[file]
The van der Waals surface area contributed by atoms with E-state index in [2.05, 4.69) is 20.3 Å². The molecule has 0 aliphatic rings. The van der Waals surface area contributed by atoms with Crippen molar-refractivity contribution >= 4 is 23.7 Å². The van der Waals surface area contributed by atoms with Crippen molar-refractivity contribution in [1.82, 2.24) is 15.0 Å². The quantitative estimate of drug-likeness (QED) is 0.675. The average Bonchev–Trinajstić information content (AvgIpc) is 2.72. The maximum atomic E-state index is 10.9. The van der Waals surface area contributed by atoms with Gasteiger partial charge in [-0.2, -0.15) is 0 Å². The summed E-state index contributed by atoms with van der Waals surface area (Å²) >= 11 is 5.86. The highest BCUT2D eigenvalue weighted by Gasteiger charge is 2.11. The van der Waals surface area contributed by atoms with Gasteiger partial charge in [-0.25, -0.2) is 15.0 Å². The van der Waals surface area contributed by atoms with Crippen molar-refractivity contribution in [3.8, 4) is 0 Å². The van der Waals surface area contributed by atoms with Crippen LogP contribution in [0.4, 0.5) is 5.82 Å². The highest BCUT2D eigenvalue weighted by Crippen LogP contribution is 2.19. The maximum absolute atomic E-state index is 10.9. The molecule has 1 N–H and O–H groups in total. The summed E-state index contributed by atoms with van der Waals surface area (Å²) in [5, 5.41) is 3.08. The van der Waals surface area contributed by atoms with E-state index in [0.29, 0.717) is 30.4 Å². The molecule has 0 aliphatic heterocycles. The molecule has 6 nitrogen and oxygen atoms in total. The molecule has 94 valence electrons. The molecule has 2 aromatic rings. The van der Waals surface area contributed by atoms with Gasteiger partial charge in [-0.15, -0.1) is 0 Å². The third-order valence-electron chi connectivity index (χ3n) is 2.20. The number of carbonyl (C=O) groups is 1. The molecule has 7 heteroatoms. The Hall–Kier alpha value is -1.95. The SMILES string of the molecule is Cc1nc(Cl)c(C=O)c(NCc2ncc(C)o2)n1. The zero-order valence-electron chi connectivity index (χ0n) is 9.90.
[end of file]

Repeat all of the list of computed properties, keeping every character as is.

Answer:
The van der Waals surface area contributed by atoms with E-state index in [2.05, 4.69) is 20.3 Å². The molecule has 0 aliphatic rings. The van der Waals surface area contributed by atoms with Crippen molar-refractivity contribution >= 4 is 23.7 Å². The van der Waals surface area contributed by atoms with Crippen molar-refractivity contribution in [1.82, 2.24) is 15.0 Å². The quantitative estimate of drug-likeness (QED) is 0.675. The average Bonchev–Trinajstić information content (AvgIpc) is 2.72. The maximum atomic E-state index is 10.9. The van der Waals surface area contributed by atoms with Gasteiger partial charge in [-0.2, -0.15) is 0 Å². The summed E-state index contributed by atoms with van der Waals surface area (Å²) >= 11 is 5.86. The highest BCUT2D eigenvalue weighted by Gasteiger charge is 2.11. The van der Waals surface area contributed by atoms with Gasteiger partial charge in [-0.25, -0.2) is 15.0 Å². The van der Waals surface area contributed by atoms with Crippen molar-refractivity contribution in [3.8, 4) is 0 Å². The van der Waals surface area contributed by atoms with Crippen LogP contribution in [0.4, 0.5) is 5.82 Å². The highest BCUT2D eigenvalue weighted by Crippen LogP contribution is 2.19. The maximum absolute atomic E-state index is 10.9. The molecule has 1 N–H and O–H groups in total. The summed E-state index contributed by atoms with van der Waals surface area (Å²) in [5, 5.41) is 3.08. The van der Waals surface area contributed by atoms with E-state index in [0.29, 0.717) is 30.4 Å². The molecule has 0 aliphatic heterocycles. The molecule has 6 nitrogen and oxygen atoms in total. The molecule has 94 valence electrons. The molecule has 2 aromatic rings. The van der Waals surface area contributed by atoms with Gasteiger partial charge in [-0.15, -0.1) is 0 Å². The third-order valence-electron chi connectivity index (χ3n) is 2.20. The number of carbonyl (C=O) groups is 1. The molecule has 7 heteroatoms. The Hall–Kier alpha value is -1.95. The SMILES string of the molecule is Cc1nc(Cl)c(C=O)c(NCc2ncc(C)o2)n1. The zero-order valence-electron chi connectivity index (χ0n) is 9.90.